If anyone in the world was a friend who needed help this man was it so what did we do?   Locked him up on Nauru for years and tried to send him home to Afghanistan - it took Tim Costello to intervene on his behalf.


And now instead of admitting that with more and more forces and civilians being slaughtered in Afghanistan the best we can do is keep locking them up here as if they are our enemies.

Message to Marilyn

Hi Marilyn, could you please send the link(s) to the material you posted earlier? It's unpublishable as it stands because of formatting problems.


Senate estimates Q & A


Each question has a precise before the answer so the questions are easy and the answers are a click away.

Fiona: Thank you.

Afghanistan applications should be fast tracked

The Australian National University professor says daily life for Hazara people in Afghanistan is dangerous and full of risk, and their refugee applications should be fast-tracked, not suspended.

"There's no excuse for people in decision-making roles not to understand the risks that Hazaras face," he said

It is about time our political leaders took a good look at this. How many Australians want to send people back to what must be a very uncertain future?

We will need to see if those in the Liberal or Labor parties really want to race to the bottom. We should give our politicians a conscience vote and see how many will side with the Greens.


I agree.  At the present time, refugee status should be automatic for Hazaras from Afghanistan.

But nothing demonstrates more clearly than the plight of the Hazaras that there is no such place as Afghanistan, and the total absurdity and delusion of what the United States and its allies have been trying to do there.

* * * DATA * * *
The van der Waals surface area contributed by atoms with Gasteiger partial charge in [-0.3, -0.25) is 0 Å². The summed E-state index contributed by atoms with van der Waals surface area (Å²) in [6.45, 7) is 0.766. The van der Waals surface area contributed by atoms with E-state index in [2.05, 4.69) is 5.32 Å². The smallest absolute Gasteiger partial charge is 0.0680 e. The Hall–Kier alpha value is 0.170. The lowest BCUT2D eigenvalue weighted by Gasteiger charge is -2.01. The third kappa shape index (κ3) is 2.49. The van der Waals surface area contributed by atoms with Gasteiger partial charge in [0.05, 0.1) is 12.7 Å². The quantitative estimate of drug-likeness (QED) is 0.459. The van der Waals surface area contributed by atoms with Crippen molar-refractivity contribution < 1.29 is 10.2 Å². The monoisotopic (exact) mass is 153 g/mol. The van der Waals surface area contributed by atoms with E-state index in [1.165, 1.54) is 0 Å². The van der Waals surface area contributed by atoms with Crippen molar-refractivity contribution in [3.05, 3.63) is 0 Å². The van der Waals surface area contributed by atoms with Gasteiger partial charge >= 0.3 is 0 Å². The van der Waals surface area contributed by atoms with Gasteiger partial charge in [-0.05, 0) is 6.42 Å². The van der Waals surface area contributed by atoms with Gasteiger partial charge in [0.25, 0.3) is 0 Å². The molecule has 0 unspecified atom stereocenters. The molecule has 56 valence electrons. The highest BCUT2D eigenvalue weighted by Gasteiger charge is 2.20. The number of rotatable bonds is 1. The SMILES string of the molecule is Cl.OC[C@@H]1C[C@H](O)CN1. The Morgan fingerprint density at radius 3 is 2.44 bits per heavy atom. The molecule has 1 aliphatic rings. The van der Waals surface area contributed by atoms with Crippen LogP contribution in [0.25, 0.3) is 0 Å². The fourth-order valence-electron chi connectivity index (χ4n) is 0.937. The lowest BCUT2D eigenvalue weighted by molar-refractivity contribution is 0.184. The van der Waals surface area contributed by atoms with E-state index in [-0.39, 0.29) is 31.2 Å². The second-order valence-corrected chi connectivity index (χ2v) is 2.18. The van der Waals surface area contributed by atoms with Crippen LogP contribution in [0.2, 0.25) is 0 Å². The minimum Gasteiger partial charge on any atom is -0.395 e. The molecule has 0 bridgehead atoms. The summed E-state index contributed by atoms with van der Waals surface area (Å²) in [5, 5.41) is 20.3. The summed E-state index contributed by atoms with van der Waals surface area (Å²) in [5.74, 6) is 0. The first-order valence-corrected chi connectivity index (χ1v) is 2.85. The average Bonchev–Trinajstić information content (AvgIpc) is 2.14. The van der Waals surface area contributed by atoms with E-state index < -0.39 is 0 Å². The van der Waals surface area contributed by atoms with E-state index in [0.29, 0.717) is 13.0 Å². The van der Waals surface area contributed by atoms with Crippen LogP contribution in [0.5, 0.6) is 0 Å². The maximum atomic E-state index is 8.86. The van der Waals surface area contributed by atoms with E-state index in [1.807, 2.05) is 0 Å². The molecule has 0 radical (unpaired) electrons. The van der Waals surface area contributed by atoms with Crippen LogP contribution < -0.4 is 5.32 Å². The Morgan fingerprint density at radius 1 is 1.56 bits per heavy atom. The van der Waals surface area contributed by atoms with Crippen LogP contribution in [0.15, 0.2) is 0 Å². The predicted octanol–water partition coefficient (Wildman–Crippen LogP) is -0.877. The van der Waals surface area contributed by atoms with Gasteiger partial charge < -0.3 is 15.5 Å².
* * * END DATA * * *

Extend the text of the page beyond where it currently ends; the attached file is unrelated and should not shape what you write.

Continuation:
Which, in reality, though not in words, is to give a Pashto government unhindered control over Hazaras, to continue out of sight to do what they have been doing to them for a couple of centuries.

The only workable solution  is to establish and enforce international borders between the nations of Afghanistan. Hazarajat must be independent.  Its independence must be guaranteed.

Either that, or get them all out of Aghanistan, bring them all, all four million Hazaras, to Australia.  It must be one or the other, and the choice should be clear.

And incidentally, Australia faces a grim future with its decision-making roles crawling in the gutter, populated by people of the kind John Pratt's comment mentions.  How does it happen?

We are amazingly stupid is why

All our whining media are carrying on about "over crowding" in detention as if there is some legal basis for it and as if it is not because we are illegally racking, stacking and packing the Hazara for politics and nothing else.